Meet Harriet the screaming hairy armadillo
Those who are natives to the southeastern U.S. are probably very familiar with the only member of the xenarthran suborders that call the Southeast home. Whether you recognize the word xenarthran or not, you most likely have seen one of these dudes, in proper shape or not. The armadillo. (The xenarthran sub-order also includes animals such as aardvarks, sloths and the most trafficked mammal, the pangolin.) This creature you have seen is called a nine-banded armadillo (for obvious reasons). Unfortunately for them, their natural defense of jumping up to four feet in the air, when used in this modern, automobile world can lead to a not so pleasant result. However, scientists study the nine-banded armadillo for genetic information as they always have four identical babies. Scientists also study them for leprosy research, as they have a much lower body temperature than humans and other mammals do, which makes researching and saving human lives that much easier.
As amazing as the nine-banded armadillo is, we don’t have any of those in our Zoo Atlanta population. The two species of armadillos that do call the Zoo home are the three-banded armadillo and the screaming hairy armadillo. Like the word “armadillo” translates from Spanish to mean “little armored one,” these two unique species are no different from our native nine-banded, or the other 17 species, and all have an armor-like shell on their backs. The three-banded is unique as it is the only armadillo species that can completely roll up into a ball. However, it’s the screaming hairy armadillo that is one of the oddest armadillos out there.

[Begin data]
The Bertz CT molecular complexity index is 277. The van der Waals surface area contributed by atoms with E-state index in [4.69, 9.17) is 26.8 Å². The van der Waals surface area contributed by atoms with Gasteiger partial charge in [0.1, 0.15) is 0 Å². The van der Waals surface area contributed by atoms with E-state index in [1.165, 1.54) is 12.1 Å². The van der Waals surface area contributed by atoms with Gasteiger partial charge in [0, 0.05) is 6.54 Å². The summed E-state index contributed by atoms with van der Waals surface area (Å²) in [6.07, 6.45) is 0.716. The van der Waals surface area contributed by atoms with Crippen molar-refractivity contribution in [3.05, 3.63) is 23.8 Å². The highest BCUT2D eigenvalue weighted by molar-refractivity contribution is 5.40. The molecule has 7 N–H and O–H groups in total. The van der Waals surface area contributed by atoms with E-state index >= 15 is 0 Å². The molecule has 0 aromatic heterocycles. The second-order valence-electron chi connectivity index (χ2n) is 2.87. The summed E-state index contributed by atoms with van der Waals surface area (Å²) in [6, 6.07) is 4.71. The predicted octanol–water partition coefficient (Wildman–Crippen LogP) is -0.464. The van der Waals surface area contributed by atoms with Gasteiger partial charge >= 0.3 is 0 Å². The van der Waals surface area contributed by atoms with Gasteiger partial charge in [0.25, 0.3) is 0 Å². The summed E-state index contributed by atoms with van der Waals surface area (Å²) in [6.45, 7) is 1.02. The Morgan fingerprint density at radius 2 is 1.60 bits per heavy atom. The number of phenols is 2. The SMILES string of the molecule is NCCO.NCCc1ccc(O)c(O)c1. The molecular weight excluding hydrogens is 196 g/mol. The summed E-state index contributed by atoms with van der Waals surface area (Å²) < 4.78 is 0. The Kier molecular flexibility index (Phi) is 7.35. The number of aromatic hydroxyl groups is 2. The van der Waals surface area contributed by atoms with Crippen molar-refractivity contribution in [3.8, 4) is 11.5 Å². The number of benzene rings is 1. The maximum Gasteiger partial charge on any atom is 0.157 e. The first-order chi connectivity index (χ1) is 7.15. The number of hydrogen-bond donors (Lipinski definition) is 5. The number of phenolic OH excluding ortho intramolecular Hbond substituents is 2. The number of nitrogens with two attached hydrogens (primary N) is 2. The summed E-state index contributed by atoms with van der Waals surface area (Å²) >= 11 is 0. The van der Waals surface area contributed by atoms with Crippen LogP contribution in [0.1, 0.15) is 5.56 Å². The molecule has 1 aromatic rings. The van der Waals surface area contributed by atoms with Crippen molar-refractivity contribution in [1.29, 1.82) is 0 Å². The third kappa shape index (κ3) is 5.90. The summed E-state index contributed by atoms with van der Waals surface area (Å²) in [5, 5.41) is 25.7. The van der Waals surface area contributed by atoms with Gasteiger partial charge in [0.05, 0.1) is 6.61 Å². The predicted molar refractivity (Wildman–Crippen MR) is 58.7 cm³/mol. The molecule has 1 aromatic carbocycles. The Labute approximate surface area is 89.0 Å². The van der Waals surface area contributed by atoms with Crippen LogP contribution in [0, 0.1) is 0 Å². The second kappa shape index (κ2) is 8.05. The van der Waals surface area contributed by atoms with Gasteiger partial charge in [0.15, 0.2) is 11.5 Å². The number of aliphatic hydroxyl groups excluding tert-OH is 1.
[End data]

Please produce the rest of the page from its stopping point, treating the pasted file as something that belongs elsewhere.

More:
Like all armadillos, the screaming hairy armadillo comes from South America (the nine-banded armadillo may be known here in North America, but can also range into South America), and like the other two armadillo species we have already met, the screaming hairy armadillo was named as such for obvious reasons. Yes, she’s hairy. And yes, she screams. However, the scream is just a defense and sounds as though a Coachella disc jockey synthesized the long wailing call of a peacock with that of a baby’s cry. Our girl Harriet (the screaming hairy armadillo at Zoo Atlanta) has yet to be heard making this call, which is a great thing from the perspective of a care team member as it just means she isn’t stressed (another sign of her stress-free life is each morning when we check on her, she’s sleeping hard as a rock looking like a worn-out kid: all four legs raised up to the air, back resting amongst her bed of soft shavings and belly completely exposed to the elements of the world. If a person didn’t know any better, they might mistake her for dead). However, her wild counterparts don’t have such the glamorous life. Having to be on the lookout for predators and then also having to sniff around all day to find bugs and insects that could be up to six inches underground!
Harriet has a rather sweet gig here at the Zoo. But she’s not all lounging and waiting for her care team to wait on her for meals; she also has a very important role as an ambassador animal. Currently the Ambassador Animals Team is training Harriet to be the ultimate spokes-dillo for all armadillos around the world (or just North and South America, as mentioned they only live there). She is learning to do what we call in our line of work an “A to B” (basically she runs across a surface when cued). This gives the opportunity for guests, such as yourselves, to see an armadillo close-up and learn what a valuable resource they are to humans and the world. I’d hate to spoil all the amazing armadillo facts for you now, so I think I’ll leave you in suspense to encourage you to check out Harriet and her team at Amy’s Tree Theater next time you stop by the Zoo. Trust me, there is nothing as cute and amazing as watching loaf of bread-sized hairy-shelled-thing scurry across the ground. Come check us out!
Keeper III, Ambassador Animals